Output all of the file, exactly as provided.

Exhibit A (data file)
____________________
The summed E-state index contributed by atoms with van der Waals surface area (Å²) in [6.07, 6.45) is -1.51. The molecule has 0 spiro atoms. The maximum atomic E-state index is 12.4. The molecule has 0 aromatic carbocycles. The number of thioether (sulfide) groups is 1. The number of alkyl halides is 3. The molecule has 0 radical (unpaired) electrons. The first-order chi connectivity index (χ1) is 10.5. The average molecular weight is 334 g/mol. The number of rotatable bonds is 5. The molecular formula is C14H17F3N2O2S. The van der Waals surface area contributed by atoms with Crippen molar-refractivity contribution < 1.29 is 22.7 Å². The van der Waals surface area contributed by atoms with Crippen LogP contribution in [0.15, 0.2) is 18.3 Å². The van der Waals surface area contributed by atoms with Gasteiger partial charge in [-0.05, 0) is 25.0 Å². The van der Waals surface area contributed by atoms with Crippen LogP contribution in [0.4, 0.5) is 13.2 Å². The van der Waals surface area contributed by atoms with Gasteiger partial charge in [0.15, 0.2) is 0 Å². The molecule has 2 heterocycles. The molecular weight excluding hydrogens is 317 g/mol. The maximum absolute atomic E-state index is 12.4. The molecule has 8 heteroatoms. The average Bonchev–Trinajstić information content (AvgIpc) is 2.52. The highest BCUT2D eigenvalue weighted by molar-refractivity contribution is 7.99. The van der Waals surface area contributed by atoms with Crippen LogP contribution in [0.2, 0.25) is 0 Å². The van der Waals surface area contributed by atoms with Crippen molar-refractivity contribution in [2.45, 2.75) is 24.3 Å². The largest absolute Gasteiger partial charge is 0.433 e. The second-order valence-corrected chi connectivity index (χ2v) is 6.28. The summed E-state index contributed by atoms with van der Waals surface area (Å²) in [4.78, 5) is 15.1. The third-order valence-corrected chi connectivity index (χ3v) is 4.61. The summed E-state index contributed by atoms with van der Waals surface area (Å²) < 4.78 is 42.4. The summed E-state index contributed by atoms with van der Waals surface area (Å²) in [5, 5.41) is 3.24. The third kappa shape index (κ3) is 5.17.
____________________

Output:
The summed E-state index contributed by atoms with van der Waals surface area (Å²) in [6.07, 6.45) is -1.51. The molecule has 0 spiro atoms. The maximum atomic E-state index is 12.4. The molecule has 0 aromatic carbocycles. The number of thioether (sulfide) groups is 1. The number of alkyl halides is 3. The molecule has 0 radical (unpaired) electrons. The first-order chi connectivity index (χ1) is 10.5. The average molecular weight is 334 g/mol. The number of rotatable bonds is 5. The molecular formula is C14H17F3N2O2S. The van der Waals surface area contributed by atoms with Crippen molar-refractivity contribution < 1.29 is 22.7 Å². The van der Waals surface area contributed by atoms with Crippen LogP contribution in [0.15, 0.2) is 18.3 Å². The van der Waals surface area contributed by atoms with Gasteiger partial charge in [-0.05, 0) is 25.0 Å². The van der Waals surface area contributed by atoms with Crippen LogP contribution in [0.4, 0.5) is 13.2 Å². The van der Waals surface area contributed by atoms with Gasteiger partial charge in [0.15, 0.2) is 0 Å². The molecule has 2 heterocycles. The molecular weight excluding hydrogens is 317 g/mol. The maximum absolute atomic E-state index is 12.4. The molecule has 8 heteroatoms. The average Bonchev–Trinajstić information content (AvgIpc) is 2.52. The highest BCUT2D eigenvalue weighted by molar-refractivity contribution is 7.99. The van der Waals surface area contributed by atoms with Crippen LogP contribution in [0.2, 0.25) is 0 Å². The van der Waals surface area contributed by atoms with Crippen molar-refractivity contribution in [2.45, 2.75) is 24.3 Å². The largest absolute Gasteiger partial charge is 0.433 e. The second-order valence-corrected chi connectivity index (χ2v) is 6.28. The summed E-state index contributed by atoms with van der Waals surface area (Å²) in [4.78, 5) is 15.1. The third-order valence-corrected chi connectivity index (χ3v) is 4.61. The summed E-state index contributed by atoms with van der Waals surface area (Å²) < 4.78 is 42.4. The summed E-state index contributed by atoms with van der Waals surface area (Å²) in [5, 5.41) is 3.24. The third kappa shape index (κ3) is 5.17.